Maralah marched into the hold to watch the burning of the archives. A half dozen sanisi – Saiduan assassins blessed to call on the stars, as she did – tossed ancient records of bamboo, human skin, carnivorous plant exoskeletons, finger bones, and the pounded carcasses of winged insects – most of them long since extinct – into the roaring hearth. On some other day, one not so mad, Maralah imagined the Patron of Saiduan himself sitting beside the hearth with a book of poetry, tracing the columns of text with his worn fingers as a sinajista conjured a flame for him to read by. But the Patron would never sit here again. The room itself would be eaten soon, and the sanisi with it.
What records they could not save, they destroyed. Maralah had heard the same reports from every city – the invaders went first to the libraries and archives, drawn there like spotted beetles to the nectar of claw-lilies. Whatever knowledge they searched for, she would rather see it burned than give them the satisfaction of having it.
Like the other sanisi, Maralah dressed in a long black coat of firegrass and fibrous bark that touched the heels of her boots. She wore a knee-length padded tunic and long trousers. The hilt of her infused sword stuck up through her coat, a twisted branch of willowthorn that glowed faintly violet. The weapon marked her as one of Sina’s soul stealers. Even in Sina’s decline, the weapon retained its power. She could still kiss a conjurer to death with it.
The youngest of the sanisi, Kadaan, looked up from the stacks. His dark hands were smeared darker with soot. As a boy, it was Maralah who put a Para-infused bonsa weapon in his hand, a gnarled yellow branch that burned blue when he drew it. She ensured he was apprenticed to the best parajista she knew, a man who taught him to channel Para’s breath to unmake the weather and push down walls of solid stone with a strong breeze. It was she who took responsibility for his fate now.
“We’re nearly done here,” Kadaan said. “Let me die on the wall with the others. I won’t become their slave.” Maralah saw the fire reflected in his bright eyes. Oh, to be twenty-odd years old again. And foolish.
The archivist who oversaw the purging of the archives, Bael, was already well gone with what he chose to save. Maralah wished she could have sent her youngest sanisi with him.
“The ones at the wall will be dead in an hour,” Maralah said. “Killing a single biting tendril achieves nothing. You must burn out the weed’s nest. Keep burning.”
Maralah stepped into the corridor outside the archive room, seeking relief from the oppressive heat. She heard a great yawning sigh move through the hold. Maralah let her fingers linger on one of her shorter blades and walked into the long mirrored hall that faced the coast. She gazed across the jagged black city still bundled in a husk of late summer snow, to the harbor where the invaders anchored their fantastic bone and sinew boats. She’d had to sneak the Patron, his broodguard, and the archivist out across the mosquito-filled tundra in the other direction, hoping her brother’s army found them before some group of foreign scouts.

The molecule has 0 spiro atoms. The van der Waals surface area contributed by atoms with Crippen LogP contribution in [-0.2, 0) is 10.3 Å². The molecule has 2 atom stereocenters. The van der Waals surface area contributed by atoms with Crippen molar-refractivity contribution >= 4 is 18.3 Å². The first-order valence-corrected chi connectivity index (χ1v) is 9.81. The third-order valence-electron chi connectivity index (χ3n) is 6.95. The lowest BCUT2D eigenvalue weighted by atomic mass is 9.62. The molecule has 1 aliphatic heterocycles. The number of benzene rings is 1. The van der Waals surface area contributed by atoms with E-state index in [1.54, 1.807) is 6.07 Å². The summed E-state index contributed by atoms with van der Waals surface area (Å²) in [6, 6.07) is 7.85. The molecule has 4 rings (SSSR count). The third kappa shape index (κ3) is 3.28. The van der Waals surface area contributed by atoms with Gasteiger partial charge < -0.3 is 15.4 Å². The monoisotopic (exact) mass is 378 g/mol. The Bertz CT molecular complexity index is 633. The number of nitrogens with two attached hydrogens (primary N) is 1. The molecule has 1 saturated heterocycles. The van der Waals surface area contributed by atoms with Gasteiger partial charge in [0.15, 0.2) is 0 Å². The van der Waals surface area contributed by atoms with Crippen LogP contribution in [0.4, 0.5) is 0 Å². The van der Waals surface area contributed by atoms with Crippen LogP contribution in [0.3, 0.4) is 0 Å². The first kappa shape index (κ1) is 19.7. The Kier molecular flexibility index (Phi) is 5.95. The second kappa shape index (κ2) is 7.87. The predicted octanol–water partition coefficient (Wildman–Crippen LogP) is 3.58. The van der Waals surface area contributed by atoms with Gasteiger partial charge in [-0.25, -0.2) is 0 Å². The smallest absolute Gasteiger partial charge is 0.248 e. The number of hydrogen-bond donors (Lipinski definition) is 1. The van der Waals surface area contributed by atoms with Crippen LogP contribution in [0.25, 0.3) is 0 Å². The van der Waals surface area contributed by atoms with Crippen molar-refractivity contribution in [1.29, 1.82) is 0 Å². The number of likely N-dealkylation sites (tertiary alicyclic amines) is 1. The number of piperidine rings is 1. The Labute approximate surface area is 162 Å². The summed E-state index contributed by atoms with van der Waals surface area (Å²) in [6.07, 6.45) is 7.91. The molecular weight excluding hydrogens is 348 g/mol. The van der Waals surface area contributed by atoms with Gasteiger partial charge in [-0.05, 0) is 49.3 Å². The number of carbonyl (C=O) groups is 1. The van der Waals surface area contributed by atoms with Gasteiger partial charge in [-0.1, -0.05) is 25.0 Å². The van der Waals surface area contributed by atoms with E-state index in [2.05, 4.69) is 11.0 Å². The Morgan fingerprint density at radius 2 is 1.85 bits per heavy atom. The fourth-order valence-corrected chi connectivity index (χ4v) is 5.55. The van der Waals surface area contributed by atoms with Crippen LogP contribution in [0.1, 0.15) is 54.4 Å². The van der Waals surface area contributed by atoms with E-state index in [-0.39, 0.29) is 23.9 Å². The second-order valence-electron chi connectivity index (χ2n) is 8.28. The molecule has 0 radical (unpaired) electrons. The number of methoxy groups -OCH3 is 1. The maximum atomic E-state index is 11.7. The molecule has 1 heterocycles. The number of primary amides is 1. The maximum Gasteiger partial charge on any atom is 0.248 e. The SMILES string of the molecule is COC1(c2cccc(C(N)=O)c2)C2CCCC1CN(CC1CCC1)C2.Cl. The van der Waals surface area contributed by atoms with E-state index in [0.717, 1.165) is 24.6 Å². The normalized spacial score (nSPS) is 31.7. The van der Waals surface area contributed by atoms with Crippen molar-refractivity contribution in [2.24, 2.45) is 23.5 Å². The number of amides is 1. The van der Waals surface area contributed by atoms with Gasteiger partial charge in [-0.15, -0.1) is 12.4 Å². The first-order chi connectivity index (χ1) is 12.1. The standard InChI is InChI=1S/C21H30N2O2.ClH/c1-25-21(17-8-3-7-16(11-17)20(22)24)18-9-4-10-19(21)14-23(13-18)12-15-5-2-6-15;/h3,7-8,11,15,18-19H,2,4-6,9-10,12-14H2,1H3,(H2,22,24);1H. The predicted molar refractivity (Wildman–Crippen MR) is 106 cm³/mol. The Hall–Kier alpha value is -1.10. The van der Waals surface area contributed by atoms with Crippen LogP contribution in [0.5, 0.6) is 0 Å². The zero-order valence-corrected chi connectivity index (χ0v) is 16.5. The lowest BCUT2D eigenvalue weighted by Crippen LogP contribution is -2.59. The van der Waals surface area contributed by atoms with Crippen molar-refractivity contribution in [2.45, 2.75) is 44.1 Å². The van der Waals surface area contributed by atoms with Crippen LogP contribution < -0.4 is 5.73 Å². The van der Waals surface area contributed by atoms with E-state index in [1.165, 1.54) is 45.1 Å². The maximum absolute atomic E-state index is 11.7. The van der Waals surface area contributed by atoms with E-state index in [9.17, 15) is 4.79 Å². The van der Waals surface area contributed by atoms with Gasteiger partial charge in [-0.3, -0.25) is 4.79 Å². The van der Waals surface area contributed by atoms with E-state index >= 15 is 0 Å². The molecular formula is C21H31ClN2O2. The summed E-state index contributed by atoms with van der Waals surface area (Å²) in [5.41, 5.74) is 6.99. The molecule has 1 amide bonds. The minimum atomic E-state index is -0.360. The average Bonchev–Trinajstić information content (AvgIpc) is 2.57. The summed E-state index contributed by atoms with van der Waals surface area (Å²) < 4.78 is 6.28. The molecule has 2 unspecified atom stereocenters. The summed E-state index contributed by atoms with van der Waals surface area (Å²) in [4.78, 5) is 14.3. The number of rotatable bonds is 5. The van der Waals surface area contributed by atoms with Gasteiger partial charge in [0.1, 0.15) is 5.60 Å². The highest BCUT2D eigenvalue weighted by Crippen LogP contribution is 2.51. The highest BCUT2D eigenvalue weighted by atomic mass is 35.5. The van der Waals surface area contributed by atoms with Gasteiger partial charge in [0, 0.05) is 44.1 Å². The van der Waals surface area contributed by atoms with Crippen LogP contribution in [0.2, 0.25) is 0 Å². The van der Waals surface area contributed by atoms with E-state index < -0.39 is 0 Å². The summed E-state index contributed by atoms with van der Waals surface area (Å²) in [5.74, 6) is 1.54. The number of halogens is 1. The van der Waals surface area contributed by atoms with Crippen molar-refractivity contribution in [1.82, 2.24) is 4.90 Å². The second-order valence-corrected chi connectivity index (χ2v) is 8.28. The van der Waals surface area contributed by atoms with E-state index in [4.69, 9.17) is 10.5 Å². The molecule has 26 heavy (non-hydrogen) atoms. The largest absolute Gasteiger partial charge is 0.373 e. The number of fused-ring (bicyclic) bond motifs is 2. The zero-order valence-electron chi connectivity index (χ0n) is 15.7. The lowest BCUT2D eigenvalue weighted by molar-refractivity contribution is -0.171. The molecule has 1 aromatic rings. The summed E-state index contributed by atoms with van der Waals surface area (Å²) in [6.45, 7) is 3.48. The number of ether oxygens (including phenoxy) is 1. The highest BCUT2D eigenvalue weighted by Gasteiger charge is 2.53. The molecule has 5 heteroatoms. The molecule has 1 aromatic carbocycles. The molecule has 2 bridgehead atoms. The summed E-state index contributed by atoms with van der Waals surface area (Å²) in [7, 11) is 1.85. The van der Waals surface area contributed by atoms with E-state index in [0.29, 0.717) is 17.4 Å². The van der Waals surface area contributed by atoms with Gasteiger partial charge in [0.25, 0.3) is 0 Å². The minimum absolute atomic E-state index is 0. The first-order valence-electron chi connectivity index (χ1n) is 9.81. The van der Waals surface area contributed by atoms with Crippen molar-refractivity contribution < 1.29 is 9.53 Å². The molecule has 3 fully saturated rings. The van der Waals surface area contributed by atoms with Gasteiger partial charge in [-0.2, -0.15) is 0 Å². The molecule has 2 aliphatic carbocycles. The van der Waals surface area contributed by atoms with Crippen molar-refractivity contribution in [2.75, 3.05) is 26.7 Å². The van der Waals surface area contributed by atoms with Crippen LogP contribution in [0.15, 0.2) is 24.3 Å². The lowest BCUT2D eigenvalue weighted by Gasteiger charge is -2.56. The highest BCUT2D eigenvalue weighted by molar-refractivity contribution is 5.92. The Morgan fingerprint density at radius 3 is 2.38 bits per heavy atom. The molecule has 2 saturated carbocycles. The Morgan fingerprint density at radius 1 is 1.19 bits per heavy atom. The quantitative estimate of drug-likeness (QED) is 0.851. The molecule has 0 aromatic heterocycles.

She looked for the source of the sigh but saw no evidence of it. From this vantage, the sound of the slithering plant life devouring the walls was indistinguishable from the thrashing of the sea; they drowned out all else.
She rested her hands on the warm railing. The holds this far north were ancient things, grown and manipulated by long-dead tirajistas, back when they had been called something else, something far more fearsome. Those sorcerers had since become priests, torturers, and engineers, because their work still breathed and grew; it lasted. But something that was grown could be eaten. And the invaders knew it.
Maralah heard the low, keening sigh again. She pulled at the collar of her coat. Some may have thought it was just the wind blowing through empty corridors, creeping through wounds in ancient living walls, stirring paper lanterns whose flame flies had long since died. But she knew better.
Maralah drew the short blade at her hip, pivoted left, and thrust deep into the shadows of the curtained balcony behind her. The blade met resistance. Slid through flesh.
A figure hissed and yanked its body from her blade. As it stepped into the light she saw it was most likely a man – always hard to tell, with Taigan – but yes, she could see the snarled beard that clothed his face now. He was especially particular about which pronoun others used, depending on his latest manifestation.
“Taigan,” she said as he pulled out of the shadows, clutching at his bleeding side. She sheathed her blade. “You have gotten soft… and noisy.”
“Release your ward on me,” he said, “and you’ll see just how soft I am.” He took his bloody fingers away from his side. The blood around the wound began to bubble and hiss as he repaired himself. She smelled burnt meat.